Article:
PGD for Chromosome Translocations
Chromosome analysis is often performed on parents who have a history of miscarriages or a child with a chromosome abnormality. Sometimes, one partner is found to be a carrier of a chromosome translocation. A chromosome translocation is the result of pieces of two chromosomes that have broken off and switched places; it is “balanced” because there is no extra or missing chromosome material.
All of the chromosome material is still present in an individual with a balanced translocation. A carrier, however, has a significant increased risk of repeated miscarriages or a child with a serious chromosome problem. The goal of preimplantation genetic diagnosis (PGD) for chromosome translocation carriers is to reduce the number of pregnancy losses and reduce the number of affected offspring.
PGD Procedure for Chromosome Translocation
Couples electing preimplantation genetic diagnosis undergo an in vitro fertilization (IVF) cycle to create embryos. Genetic analysis is then performed on cells from each embryo prior to transfer into the woman’s uterus. The embryo is biopsied on the third day of its development when the embryo has approximately 6-8 cells. One or two cells are taken from the embryo. The embryo is incubated until testing is complete.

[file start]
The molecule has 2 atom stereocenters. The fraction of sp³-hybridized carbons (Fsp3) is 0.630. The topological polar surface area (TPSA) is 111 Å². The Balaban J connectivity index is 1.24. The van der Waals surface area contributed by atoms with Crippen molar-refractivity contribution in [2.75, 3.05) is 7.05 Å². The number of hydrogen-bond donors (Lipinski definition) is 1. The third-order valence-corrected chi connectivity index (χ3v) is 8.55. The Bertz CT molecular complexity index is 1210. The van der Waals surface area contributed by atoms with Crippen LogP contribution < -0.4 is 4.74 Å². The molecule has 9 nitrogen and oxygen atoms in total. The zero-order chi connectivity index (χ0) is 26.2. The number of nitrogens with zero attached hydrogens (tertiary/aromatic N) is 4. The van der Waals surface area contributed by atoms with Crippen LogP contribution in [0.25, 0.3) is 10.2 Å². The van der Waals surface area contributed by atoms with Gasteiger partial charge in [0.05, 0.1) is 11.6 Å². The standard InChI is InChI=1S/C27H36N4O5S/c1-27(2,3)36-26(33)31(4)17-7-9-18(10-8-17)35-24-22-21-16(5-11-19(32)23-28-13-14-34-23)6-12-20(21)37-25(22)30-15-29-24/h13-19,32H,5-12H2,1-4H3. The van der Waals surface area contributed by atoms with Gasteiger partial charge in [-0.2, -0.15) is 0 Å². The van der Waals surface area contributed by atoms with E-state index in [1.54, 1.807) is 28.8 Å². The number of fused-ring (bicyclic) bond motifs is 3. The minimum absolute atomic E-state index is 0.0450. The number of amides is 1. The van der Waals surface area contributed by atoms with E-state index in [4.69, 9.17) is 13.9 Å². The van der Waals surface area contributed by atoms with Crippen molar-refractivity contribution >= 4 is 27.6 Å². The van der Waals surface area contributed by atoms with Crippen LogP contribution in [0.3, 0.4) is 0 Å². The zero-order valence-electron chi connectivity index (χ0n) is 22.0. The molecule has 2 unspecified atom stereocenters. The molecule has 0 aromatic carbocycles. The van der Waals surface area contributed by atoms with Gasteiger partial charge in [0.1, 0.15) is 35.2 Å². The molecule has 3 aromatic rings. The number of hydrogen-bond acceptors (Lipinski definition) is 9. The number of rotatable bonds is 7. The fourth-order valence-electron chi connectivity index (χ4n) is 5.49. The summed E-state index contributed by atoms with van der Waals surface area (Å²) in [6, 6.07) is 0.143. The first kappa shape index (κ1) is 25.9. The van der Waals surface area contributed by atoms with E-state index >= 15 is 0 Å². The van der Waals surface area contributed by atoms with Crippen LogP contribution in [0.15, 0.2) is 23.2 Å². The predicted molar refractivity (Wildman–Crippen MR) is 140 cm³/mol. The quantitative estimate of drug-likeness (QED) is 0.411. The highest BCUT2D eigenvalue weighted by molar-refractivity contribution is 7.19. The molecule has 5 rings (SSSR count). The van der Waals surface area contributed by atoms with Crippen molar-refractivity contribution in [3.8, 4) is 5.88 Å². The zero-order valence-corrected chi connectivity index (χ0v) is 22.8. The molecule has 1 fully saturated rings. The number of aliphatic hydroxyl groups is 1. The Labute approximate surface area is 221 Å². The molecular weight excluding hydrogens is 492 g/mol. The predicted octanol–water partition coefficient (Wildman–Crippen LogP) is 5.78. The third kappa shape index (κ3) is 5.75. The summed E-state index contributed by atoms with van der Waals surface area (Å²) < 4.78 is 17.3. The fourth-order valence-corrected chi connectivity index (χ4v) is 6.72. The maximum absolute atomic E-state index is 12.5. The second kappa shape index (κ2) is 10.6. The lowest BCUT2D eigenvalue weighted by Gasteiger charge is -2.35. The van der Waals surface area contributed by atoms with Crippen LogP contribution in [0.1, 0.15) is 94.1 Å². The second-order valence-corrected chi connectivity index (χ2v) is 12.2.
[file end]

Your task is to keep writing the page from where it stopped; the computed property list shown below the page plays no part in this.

The biopsied cells are analyzed using a technique called fluorescence in situ hybridization (FISH). FISH analysis uses DNA probes that attach to the chromosomes being tested in order to count the chromosomes. Each probe is labeled with a different fluorescent dye (color). The fluorescent probes are applied to the biopsied cell and will attach to specific chromosomes. Under a fluorescent microscope the number of chromosomes of each type (color) can be determined.
The FISH analysis involves two rounds of testing for each cell. For couples undergoing IVF and PGD for translocations, the embryos are first tested for unbalanced translocations. If possible, a second test is completed for chromosomes 13, 18, 21, X, and Y which are those chromosomes most likely to result in a liveborn child with a chromosome abnormality.
Using this procedure can identify appropriate embryos for transfer. Embryos that are found to have an unbalanced chromosome abnormality or aneuploidy are not transferred. The gender of embryos is not revealed.